Whether we are talking about a building’s entrance, or the walkways between activity zones in an open-plan environment, an effective transitional space can be described as a circulatory route. Whether located between indoor and outdoor environments or between different zones within a space, they act as a buffer and a physical link between individual areas.
Thanks to the trend for more open-plan learning environments, transitional spaces are becoming a key design fixture in UK universities. Large, open spaces are increasingly being divided into defined activity zones that give students the option to spend time in task-specific areas, such as spaces for quiet solo work, group study sessions or socialising between lectures.
Transitional spaces can help to define the boundaries between zones to ensure what is occurring in one doesn’t impinge on another. Using careful design techniques, walkways and communal areas in such environments can guide students to specific zones, changing their mood and signalling movement from one place to another. In doing so, they give students choice and control over their environment to help them make the most of their studies. During the design stage, it is important to consider lighting and colour, both of which can evoke varied human emotions. Crucially, flooring should be taken into account as well, as a fundamental tool to define transitional spaces, both visually and texturally.
A good example of such transitional spaces at work is in the University of Bristol’s new learning hub. The open-plan building’s study spaces have been designed to provide a variety of learning environments, from quiet study to bookable meeting rooms and social areas, as well as a café and welcome area for visitors. Through the use of colourways and textures, clear zones were created, with Interface’s Net Effect skinny plank tiles in the blue Atlantic colourway specified for the study areas.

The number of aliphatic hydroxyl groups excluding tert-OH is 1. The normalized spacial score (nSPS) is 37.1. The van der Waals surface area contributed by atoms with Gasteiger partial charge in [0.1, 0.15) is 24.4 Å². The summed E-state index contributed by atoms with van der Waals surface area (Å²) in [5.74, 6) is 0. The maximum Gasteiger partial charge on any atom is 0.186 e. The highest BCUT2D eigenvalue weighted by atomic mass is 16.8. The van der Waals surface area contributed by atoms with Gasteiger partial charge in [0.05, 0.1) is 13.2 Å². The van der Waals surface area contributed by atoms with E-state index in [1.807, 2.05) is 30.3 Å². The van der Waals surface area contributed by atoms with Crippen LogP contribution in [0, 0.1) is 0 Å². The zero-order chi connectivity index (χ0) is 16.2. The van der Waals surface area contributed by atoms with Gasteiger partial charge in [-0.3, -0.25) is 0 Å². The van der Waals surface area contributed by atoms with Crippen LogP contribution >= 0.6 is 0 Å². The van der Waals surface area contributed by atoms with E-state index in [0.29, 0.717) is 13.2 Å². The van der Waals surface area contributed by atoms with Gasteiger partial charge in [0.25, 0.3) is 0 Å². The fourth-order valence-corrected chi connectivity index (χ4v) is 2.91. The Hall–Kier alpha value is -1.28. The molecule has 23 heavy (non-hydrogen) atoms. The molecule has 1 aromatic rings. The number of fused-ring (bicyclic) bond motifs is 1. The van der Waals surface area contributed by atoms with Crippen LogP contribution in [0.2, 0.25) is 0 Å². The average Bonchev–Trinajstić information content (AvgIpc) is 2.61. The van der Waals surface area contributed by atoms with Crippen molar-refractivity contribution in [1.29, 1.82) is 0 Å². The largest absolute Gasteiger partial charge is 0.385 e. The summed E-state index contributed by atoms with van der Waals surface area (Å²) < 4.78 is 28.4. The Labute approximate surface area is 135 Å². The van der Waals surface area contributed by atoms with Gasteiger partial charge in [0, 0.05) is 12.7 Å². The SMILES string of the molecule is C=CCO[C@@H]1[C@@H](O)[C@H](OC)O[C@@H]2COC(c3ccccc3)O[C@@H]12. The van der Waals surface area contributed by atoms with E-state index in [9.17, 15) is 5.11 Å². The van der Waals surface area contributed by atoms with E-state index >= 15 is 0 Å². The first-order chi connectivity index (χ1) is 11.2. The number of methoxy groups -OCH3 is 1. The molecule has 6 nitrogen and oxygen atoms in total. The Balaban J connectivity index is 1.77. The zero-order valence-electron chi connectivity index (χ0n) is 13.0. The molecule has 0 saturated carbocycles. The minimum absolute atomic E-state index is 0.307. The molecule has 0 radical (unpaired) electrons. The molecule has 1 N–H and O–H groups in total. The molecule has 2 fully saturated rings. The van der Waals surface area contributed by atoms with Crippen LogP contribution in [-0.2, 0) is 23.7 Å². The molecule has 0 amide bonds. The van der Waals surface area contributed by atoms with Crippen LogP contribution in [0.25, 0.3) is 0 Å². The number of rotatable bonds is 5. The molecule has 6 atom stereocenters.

To create a distinction between these quiet zones and the breakout space a walkway was developed using three different shades (Atlantic, Black Sea and Caspian) from the same collection, laid in a herringbone formation to create visual interest.
Another simple design technique to achieve transitional spaces is using a combination of hard and soft flooring. Interface’s Level Set™ luxury vinyl tile (LVT) collection, for example, is designed to integrate and fit seamlessly with Interface carpet tiles without the need for transition strips. This helps delineate the transition between one area and another, and can create rich textural experiences across a space. The tiles within the range evoke a host of distressed reclaimed and exposed natural woods and stone, and can be used to give each zone within the space its own unique identity.
Taking advantage of such solutions, it is possible to design transitional spaces that are not only functional and beautiful, but actively support students’ learning as well, catering to their evolving needs throughout the day, and encouraging them to refocus their minds to prepare for the learning activity ahead.
To find out more about Interface’s Level Set™ LVT collection, visit: www.interface.com.